Interest rates are going up again as the economy gets hotter.
The Federal Reserve on Wednesday lifted its benchmark rate by a quarter of a percentage point, the second hike this year.
And a majority of policy makers said they now expect a total of four interest rate increases this year. Fed officials had been split about whether to raise rates three times this year or four.
The decision reflected an economy that’s getting even stronger. Unemployment is 3.8 percent, the lowest since 2000, and inflation is creeping higher. The Fed is raising rates gradually to keep the economy in check.
“The main takeaway is that the economy is doing very well,” Fed Chairman Jerome Powell said at a news conference. “Most people who want to find jobs are finding them, and unemployment and inflation are low.”
Policymakers said in a one-page statement that the labor market “has continued to strengthen” and than economic activity “has been rising at a solid rate.”
They lifted the federal funds rate, which helps determine rates for mortgages, credit cards and other borrowing, to a range of 1.75 to 2 percent.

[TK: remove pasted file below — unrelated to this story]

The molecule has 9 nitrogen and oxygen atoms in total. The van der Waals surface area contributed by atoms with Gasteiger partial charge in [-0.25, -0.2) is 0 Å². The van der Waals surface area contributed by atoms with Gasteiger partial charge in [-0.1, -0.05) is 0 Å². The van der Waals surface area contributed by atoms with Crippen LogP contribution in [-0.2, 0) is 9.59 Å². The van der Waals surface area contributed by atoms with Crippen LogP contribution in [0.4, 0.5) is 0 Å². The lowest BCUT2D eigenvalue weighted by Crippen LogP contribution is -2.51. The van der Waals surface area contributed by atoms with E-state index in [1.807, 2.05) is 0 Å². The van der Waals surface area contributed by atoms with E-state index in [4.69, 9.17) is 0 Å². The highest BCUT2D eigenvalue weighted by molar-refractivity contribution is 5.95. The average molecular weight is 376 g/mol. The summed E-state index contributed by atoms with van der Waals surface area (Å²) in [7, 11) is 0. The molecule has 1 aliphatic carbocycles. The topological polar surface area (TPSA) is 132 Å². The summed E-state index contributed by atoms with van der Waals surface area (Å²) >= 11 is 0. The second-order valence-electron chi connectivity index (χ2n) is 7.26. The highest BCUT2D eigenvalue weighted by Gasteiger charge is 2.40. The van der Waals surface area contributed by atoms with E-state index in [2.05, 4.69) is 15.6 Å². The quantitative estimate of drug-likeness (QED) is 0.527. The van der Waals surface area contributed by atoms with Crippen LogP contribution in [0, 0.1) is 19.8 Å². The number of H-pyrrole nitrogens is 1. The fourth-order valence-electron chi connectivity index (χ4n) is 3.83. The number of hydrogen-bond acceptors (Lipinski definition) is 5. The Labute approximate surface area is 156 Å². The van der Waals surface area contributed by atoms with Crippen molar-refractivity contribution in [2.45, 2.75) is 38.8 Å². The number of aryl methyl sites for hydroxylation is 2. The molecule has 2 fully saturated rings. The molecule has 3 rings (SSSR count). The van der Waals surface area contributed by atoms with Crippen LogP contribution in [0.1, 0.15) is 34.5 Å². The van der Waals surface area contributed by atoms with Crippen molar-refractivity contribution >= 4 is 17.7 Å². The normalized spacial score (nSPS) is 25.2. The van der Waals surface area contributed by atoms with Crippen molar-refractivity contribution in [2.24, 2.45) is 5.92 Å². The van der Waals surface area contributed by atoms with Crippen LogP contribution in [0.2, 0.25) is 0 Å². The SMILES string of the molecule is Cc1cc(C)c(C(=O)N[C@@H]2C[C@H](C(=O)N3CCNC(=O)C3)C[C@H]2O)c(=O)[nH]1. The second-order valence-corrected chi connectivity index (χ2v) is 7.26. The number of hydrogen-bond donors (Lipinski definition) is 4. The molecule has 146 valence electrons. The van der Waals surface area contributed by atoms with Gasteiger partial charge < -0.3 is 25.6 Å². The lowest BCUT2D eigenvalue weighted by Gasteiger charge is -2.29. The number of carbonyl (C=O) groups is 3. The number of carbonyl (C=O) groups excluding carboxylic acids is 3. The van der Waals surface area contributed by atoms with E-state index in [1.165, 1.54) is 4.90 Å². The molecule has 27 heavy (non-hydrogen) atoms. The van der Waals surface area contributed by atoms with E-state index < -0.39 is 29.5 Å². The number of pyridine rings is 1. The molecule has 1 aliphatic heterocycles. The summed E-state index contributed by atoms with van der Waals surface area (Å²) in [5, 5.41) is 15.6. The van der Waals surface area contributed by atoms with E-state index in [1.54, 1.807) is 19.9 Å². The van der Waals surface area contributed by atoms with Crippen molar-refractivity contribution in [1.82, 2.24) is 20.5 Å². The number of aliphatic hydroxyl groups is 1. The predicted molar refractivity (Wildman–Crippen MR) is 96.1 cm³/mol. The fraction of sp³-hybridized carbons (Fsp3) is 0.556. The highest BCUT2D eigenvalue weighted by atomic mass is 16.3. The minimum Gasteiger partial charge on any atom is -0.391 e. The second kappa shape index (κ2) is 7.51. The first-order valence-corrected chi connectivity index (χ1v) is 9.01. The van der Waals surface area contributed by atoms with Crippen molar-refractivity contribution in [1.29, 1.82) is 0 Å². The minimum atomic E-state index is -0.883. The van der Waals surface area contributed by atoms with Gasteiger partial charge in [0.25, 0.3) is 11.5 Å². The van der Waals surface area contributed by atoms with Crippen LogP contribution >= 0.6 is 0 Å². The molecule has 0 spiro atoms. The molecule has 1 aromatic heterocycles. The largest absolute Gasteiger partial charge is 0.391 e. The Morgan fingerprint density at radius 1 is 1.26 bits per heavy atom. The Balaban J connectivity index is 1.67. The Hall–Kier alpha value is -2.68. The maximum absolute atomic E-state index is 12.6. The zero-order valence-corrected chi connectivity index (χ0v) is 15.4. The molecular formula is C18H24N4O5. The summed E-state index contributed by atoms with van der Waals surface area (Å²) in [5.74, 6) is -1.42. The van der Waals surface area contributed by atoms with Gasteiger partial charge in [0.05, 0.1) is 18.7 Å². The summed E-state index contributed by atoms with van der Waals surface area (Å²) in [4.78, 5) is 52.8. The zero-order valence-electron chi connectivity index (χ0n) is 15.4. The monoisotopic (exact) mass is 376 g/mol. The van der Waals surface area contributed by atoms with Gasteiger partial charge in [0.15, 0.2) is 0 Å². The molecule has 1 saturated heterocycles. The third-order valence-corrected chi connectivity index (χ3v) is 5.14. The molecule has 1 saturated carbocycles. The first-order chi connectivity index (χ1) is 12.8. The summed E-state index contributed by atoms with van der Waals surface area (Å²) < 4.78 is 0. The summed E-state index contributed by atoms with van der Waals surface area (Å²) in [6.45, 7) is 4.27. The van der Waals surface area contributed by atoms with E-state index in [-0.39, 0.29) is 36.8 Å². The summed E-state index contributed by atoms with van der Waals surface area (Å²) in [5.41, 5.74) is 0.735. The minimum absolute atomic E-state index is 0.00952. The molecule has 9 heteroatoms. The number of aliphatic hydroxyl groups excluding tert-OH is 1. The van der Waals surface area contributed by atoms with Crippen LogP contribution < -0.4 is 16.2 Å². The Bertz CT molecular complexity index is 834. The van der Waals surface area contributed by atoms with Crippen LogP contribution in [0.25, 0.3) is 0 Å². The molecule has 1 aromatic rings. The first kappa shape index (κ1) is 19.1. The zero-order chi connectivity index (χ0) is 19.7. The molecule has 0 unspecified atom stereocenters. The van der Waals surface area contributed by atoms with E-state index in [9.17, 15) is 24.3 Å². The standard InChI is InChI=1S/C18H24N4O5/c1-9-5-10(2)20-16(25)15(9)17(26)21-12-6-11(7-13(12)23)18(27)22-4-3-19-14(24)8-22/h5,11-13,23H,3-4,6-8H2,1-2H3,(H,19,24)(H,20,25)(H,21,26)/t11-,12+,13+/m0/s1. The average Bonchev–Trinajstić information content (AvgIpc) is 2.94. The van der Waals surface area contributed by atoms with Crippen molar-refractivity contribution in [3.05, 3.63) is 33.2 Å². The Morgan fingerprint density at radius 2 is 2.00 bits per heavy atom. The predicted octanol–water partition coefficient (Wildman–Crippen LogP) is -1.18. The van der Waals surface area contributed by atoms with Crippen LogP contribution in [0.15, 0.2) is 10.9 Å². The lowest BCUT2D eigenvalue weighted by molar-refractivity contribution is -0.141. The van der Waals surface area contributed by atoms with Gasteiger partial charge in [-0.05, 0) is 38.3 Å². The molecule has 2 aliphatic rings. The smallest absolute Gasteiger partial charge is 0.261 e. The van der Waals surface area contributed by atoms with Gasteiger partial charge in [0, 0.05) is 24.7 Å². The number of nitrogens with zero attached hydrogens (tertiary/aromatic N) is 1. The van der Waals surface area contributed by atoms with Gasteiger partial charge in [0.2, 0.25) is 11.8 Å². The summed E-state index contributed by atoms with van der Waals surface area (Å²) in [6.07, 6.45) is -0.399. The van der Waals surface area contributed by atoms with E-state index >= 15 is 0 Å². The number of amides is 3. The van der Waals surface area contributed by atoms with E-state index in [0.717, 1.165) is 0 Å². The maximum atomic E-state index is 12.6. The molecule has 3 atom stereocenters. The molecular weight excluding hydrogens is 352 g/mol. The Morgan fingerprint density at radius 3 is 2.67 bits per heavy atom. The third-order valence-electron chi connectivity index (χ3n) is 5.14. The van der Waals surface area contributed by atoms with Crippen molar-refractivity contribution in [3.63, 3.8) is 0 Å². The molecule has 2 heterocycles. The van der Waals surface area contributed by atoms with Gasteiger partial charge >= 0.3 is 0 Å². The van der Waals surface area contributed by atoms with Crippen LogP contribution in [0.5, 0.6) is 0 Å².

The decision was driven by “indications that inflation is right around the corner,” said Jason Reed, an economist and finance professor at the University of Notre Dame’s business school.
Inflation, which has been mysteriously low during the long economic recovery, has finally passed 2 percent, the level the Fed considers healthy.
The Fed’s preferred measure of inflation, which strips out food and energy prices, climbed in May to 2.2 percent and registered the biggest annual jump in six years. The Fed expects inflation higher than 2 percent over the next two years, according to its latest projections.
Fed officials have begun to debate publicly how close the economy is to overheating. They signaled previously that they wouldn’t overreact if inflation overshot the target, but they haven’t said how much of an overshoot they will tolerate, or for how long.
The unemployment rate is 3.8 percent, the lowest since 2000 and tied for the lowest reading since 1969.
The Fed offered an improved forecast for unemployment this year, lowering its forecast to 3.6 percent. It also forecast an even lower unemployment rate of 3.5 percent for 2019 and 2020.